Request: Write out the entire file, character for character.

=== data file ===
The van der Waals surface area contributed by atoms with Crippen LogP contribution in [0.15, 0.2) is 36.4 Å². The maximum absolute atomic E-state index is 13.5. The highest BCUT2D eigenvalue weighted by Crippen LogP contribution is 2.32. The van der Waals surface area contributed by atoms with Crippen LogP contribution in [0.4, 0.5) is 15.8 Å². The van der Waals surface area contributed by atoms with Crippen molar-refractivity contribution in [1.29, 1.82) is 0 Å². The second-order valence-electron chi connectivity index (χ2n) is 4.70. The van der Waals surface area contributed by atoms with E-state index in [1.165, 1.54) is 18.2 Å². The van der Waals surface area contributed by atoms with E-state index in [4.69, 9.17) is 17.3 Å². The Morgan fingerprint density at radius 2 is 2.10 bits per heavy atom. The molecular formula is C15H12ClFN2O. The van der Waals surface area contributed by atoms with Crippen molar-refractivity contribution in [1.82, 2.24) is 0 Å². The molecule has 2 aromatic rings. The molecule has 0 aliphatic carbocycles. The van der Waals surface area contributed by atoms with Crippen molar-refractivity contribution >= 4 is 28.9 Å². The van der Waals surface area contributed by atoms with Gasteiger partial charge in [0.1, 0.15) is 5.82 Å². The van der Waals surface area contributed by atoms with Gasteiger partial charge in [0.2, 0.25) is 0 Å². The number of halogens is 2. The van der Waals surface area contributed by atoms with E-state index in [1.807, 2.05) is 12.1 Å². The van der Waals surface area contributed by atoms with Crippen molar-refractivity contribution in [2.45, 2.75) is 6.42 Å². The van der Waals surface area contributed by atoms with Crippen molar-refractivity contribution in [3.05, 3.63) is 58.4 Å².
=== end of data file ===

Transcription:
The van der Waals surface area contributed by atoms with Crippen LogP contribution in [0.15, 0.2) is 36.4 Å². The maximum absolute atomic E-state index is 13.5. The highest BCUT2D eigenvalue weighted by Crippen LogP contribution is 2.32. The van der Waals surface area contributed by atoms with Crippen LogP contribution in [0.4, 0.5) is 15.8 Å². The van der Waals surface area contributed by atoms with Crippen molar-refractivity contribution in [1.29, 1.82) is 0 Å². The second-order valence-electron chi connectivity index (χ2n) is 4.70. The van der Waals surface area contributed by atoms with E-state index in [1.165, 1.54) is 18.2 Å². The van der Waals surface area contributed by atoms with E-state index in [4.69, 9.17) is 17.3 Å². The Morgan fingerprint density at radius 2 is 2.10 bits per heavy atom. The molecular formula is C15H12ClFN2O. The van der Waals surface area contributed by atoms with Crippen molar-refractivity contribution in [1.82, 2.24) is 0 Å². The molecule has 2 aromatic rings. The molecule has 0 aliphatic carbocycles. The van der Waals surface area contributed by atoms with Crippen molar-refractivity contribution >= 4 is 28.9 Å². The van der Waals surface area contributed by atoms with Gasteiger partial charge in [0.1, 0.15) is 5.82 Å². The van der Waals surface area contributed by atoms with Gasteiger partial charge in [0.2, 0.25) is 0 Å². The number of halogens is 2. The van der Waals surface area contributed by atoms with E-state index in [1.807, 2.05) is 12.1 Å². The van der Waals surface area contributed by atoms with Crippen molar-refractivity contribution in [2.45, 2.75) is 6.42 Å². The van der Waals surface area contributed by atoms with Crippen molar-refractivity contribution in [3.05, 3.63) is 58.4 Å².